The book looks at the question from a practical, administrative, viewpoint.  It considers matters such as how much control the Scottish government has and will have over various aspects of its finances, how welfare in Scotland relates to that in the UK as a whole, and how an independent Scotland will relate to various international bodies such as the EU and NATO.  It devotes a chapter to the impact of North Sea oil, the options that were missed (the Thatcher government could have set up a sovereign wealth fund but chose to spend the tax income on balancing the budget instead), and the choices that would face an independent Scotland as the income from oil reduces.

As well as independence, the book considers options for further devolution, starting with the implications of the 2012 Scotland Act, which will come into force in 2016 (if independence doesn’t make it redundant).  This gives useful context, for example comparing scenarios with more devolution “devo-plus” or “devo-max” against the most likely form of independence, constrained by a currency union with either the UK or the EU.  I wasn’t aware of the 2012 act and its implications, so this part of the book was particularly interesting.

As our discussion pointed out, the book doesn’t address broader concerns such as, what sort of society do we want?  Would we rather live in a more equal society even if the overall GDP per capita was less?  Are there benefits from having our political leaders closer to home where we can influence them and oversee them more directly, compared to a remote leadership in London?  Would an independent Scotland encourage our “best and brightest” to stay in Scotland rather than head to the major world city of London just 350 miles south?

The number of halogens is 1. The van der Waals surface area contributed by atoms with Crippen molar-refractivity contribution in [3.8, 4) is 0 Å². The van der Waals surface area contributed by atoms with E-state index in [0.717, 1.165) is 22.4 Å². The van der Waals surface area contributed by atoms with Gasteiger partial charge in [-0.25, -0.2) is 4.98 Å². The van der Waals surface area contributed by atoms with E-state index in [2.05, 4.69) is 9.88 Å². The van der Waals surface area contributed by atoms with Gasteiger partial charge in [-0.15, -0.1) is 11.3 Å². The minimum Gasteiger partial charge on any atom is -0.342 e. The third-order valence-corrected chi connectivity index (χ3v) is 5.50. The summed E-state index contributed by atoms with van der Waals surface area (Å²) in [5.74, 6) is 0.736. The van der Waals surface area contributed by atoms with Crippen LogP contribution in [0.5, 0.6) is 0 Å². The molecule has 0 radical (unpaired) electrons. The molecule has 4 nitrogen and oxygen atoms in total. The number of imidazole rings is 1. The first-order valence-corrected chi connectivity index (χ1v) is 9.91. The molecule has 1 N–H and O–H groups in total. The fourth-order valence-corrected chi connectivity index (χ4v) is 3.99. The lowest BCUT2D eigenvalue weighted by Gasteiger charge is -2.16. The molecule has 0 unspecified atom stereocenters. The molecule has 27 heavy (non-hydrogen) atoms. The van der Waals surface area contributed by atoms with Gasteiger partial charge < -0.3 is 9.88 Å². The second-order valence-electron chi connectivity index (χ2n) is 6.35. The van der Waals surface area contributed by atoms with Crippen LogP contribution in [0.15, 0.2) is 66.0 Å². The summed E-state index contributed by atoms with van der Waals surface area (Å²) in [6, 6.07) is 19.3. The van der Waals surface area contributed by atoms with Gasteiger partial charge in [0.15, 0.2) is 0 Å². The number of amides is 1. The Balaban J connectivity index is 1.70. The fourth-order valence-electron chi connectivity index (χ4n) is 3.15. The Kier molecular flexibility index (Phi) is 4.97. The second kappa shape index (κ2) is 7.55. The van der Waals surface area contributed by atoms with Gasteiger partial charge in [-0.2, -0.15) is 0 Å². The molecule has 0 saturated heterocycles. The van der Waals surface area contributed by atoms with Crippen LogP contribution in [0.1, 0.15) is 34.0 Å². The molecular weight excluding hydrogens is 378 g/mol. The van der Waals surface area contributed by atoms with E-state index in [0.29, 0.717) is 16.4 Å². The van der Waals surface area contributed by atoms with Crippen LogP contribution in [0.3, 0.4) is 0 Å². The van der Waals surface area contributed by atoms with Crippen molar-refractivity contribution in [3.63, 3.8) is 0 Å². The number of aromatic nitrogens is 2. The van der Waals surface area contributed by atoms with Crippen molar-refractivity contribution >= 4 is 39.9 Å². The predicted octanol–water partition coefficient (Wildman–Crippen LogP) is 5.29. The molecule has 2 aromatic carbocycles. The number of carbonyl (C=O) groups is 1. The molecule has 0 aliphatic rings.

Away from the main issues, the authors also spend some time discussing the various options for managing referendums, which seems a bit redundant given that the terms of the referendum are now set.  A review of voting methods was probably of no interest to many readers, while those of us who are interested in that topic were already familiar with the issues.  A chapter on the history of unions and independence movements in the UK was more interesting, especially concerning the history of Irish “home rule”, which I knew little about.

For me, the book reinforced my existing concerns about the independence “offer”.  The big question for me is what extra powers, will independence give us, compared to devolution, to allow Scotland to generate a more dynamic and still more successful economy?  The authors didn’t address this – perhaps because at the time they wrote it, the Yes campaign had not presented its case.  We did note that since the book was published, two of the authors have joined the “no” campaign, which seems unsurprising given the material presented in the book.  I’m not accusing them of setting out to write a biased book – it’s far more informative than most of the media chatter – but their analysis is consistent with a “no” conclusion and other analysts might reach different conclusions.